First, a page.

Forgive my long-winded introduction to tonight’s Judgment Day review, but I need to get something off my chest. There has been a lot written this month about Rey Mysterio’s recent non-title losses, and about how he is the worst-booked champion in the history of WWE.
I beg to differ, and I’ll explain why.
Mysterio, clearly, is always going to be the underdog in the heavyweight division. Even without the World Heavyweight Championship, this much is obvious, as he contends with another (comparative) WWE giant every week on Smackdown. And by definition, it is not possible for the underdog to always win. Indeed, what singles out the underdog is that when it really matters, he has the ability to pull a win out of the bag.
So you can see, there is a method behind the WWE madness (this time, at least). Not only does this string of non-title losses set up the pay-per-view championship match with protagonist JBL, but it also allows The Great Khali, Henry, and Kane a win over the champion that can be used to further their own storylines.
Notwithstanding killing San Diego (where Khali got the win over Mysterio) as a wrestling hotbed, the booking of Mysterio is not as bad as it reads. What would make it that bad, though, is a title loss to JBL, which would really cast Mysterio as a jobber, and negate the effectiveness of the wins by the aforementioned giant trio.
Judgment Day 2006 began with the WWE’s traditionally-excellent video package, which highlighted the bouts between Mysterio and JBL, Angle and Henry and The Undertaker and Khali. Based on this, you could argue that Judgment Day boasted a triple main event. Or that there wasn’t a single match on the card that is worthy of individual build-up. You decide!
Match #1 – Smackdown Tag Team Championship: MNM ( c ) vs Paul London & Brian Kendrick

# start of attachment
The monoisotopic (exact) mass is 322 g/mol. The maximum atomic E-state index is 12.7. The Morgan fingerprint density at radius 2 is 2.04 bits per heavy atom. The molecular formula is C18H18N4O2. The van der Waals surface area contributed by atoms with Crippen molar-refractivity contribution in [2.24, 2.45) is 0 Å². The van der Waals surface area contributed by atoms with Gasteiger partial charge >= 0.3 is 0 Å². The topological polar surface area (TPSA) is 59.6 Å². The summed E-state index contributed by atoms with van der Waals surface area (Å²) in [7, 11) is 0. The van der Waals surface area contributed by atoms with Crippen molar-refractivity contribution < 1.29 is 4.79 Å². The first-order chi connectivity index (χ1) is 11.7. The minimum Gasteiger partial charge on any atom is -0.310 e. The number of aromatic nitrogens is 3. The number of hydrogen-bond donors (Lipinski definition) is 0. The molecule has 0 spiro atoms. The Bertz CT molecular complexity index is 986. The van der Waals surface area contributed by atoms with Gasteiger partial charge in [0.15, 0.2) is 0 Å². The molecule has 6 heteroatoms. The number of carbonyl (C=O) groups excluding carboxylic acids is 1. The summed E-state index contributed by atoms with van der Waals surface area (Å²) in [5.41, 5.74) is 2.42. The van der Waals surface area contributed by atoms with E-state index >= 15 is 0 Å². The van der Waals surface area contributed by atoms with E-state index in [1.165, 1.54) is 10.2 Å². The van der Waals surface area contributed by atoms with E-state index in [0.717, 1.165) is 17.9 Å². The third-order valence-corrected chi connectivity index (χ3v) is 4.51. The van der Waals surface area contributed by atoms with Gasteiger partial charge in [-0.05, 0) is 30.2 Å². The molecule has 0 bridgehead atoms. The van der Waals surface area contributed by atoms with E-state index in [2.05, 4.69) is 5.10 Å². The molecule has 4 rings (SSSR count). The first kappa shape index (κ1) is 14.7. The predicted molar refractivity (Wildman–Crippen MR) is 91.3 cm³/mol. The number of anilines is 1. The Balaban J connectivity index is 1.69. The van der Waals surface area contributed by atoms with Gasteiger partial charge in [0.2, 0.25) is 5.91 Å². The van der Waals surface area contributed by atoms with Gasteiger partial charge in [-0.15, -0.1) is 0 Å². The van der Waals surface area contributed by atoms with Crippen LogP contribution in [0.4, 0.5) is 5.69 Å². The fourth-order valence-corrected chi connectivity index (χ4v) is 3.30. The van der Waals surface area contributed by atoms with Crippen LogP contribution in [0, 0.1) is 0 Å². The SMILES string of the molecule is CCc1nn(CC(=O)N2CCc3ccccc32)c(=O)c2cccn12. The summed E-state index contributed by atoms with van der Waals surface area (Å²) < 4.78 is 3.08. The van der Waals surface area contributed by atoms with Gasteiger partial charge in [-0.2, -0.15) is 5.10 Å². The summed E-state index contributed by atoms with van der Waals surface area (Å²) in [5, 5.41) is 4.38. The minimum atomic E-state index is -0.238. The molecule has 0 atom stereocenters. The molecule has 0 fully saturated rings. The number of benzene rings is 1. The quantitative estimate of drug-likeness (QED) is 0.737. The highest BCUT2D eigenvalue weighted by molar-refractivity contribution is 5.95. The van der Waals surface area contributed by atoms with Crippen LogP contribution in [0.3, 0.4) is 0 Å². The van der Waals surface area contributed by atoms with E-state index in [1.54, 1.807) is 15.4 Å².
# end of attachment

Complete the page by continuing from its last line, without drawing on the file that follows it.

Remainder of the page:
I was most surprised to see that this match was the first on the show, since it certainly had the potential to steal the match of the night plaudits. However, there have been a lot of rumours in the last week regarding MNM’s off-screen conduct, which may well have relegated them to this position.
Michael Cole — commentating on the event with regular partner Tazz — was quick to point out that in the last five matches involving these teams, that London and Kendrick (who mercifully seem to have had their “Hooligans” moniker droppped) have defeated MNM on each occasion. Any seasoned pro wrestling fan is then forced to think that the match will this time go the other way, although John Cena has proven that things aren’t as obvious as they used to be.
The psychology of this match was very interesting indeed, as neither of these teams were able to hold a distinct advantage over the other for a significant time. Naturally, London and Kendrick were the stars of the match, especially at one point when the former backdropped his partner over the top rope and on to the champions.
Later in the contest, London also hit his incredible dropkick-into-a-moonsault combination, the cover from which was broken up only by Melina literally screaming into the ear of referee Jimmy Korderas. I haven’t seen that one before. Even that distraction did not aid MNM in the end though, as Mercury accidentally struck Nitro, who landed on Melina on the outside. Grasping the advantage, London caught Mercury in a bridging cradle for the win and the tag team championship.
After the bout, in quite a shocking storyline move, Melina and Nitro attacked Mercury for losing the match, apparently breaking up what is in my opinion the best tag team that the WWE has had in years. I don’t know if the rumours regarding MNM’s conduct are true, but unless it is something truly serious, I can’t help but feel that this is tremendously ill-advised.
Winners — Paul London and Brian Kendrick
Match #2 — Chris Benoit vs Finlay